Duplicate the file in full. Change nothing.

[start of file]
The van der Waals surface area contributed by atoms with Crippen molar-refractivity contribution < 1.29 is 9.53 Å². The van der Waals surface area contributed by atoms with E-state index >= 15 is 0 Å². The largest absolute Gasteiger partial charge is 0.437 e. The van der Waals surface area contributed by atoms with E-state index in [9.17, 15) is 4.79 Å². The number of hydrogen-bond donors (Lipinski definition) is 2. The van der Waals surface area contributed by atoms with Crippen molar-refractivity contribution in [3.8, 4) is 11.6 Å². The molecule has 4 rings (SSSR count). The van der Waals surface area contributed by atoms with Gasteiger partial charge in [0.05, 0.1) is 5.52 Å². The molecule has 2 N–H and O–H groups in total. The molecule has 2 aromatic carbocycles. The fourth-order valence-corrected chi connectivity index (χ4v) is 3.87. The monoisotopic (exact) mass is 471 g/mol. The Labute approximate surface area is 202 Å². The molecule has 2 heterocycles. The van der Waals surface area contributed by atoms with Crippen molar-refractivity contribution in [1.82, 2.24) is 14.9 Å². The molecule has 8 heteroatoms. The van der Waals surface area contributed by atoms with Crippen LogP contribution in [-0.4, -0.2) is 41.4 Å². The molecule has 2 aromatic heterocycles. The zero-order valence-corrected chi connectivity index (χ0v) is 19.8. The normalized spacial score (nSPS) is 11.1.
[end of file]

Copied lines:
The van der Waals surface area contributed by atoms with Crippen molar-refractivity contribution < 1.29 is 9.53 Å². The van der Waals surface area contributed by atoms with E-state index >= 15 is 0 Å². The largest absolute Gasteiger partial charge is 0.437 e. The van der Waals surface area contributed by atoms with E-state index in [9.17, 15) is 4.79 Å². The number of hydrogen-bond donors (Lipinski definition) is 2. The van der Waals surface area contributed by atoms with Crippen molar-refractivity contribution in [3.8, 4) is 11.6 Å². The molecule has 4 rings (SSSR count). The van der Waals surface area contributed by atoms with Gasteiger partial charge in [0.05, 0.1) is 5.52 Å². The molecule has 2 N–H and O–H groups in total. The molecule has 2 aromatic carbocycles. The fourth-order valence-corrected chi connectivity index (χ4v) is 3.87. The monoisotopic (exact) mass is 471 g/mol. The Labute approximate surface area is 202 Å². The molecule has 2 heterocycles. The van der Waals surface area contributed by atoms with Crippen molar-refractivity contribution in [1.82, 2.24) is 14.9 Å². The molecule has 8 heteroatoms. The van der Waals surface area contributed by atoms with Crippen LogP contribution in [-0.4, -0.2) is 41.4 Å². The molecule has 2 aromatic heterocycles. The zero-order valence-corrected chi connectivity index (χ0v) is 19.8. The normalized spacial score (nSPS) is 11.1.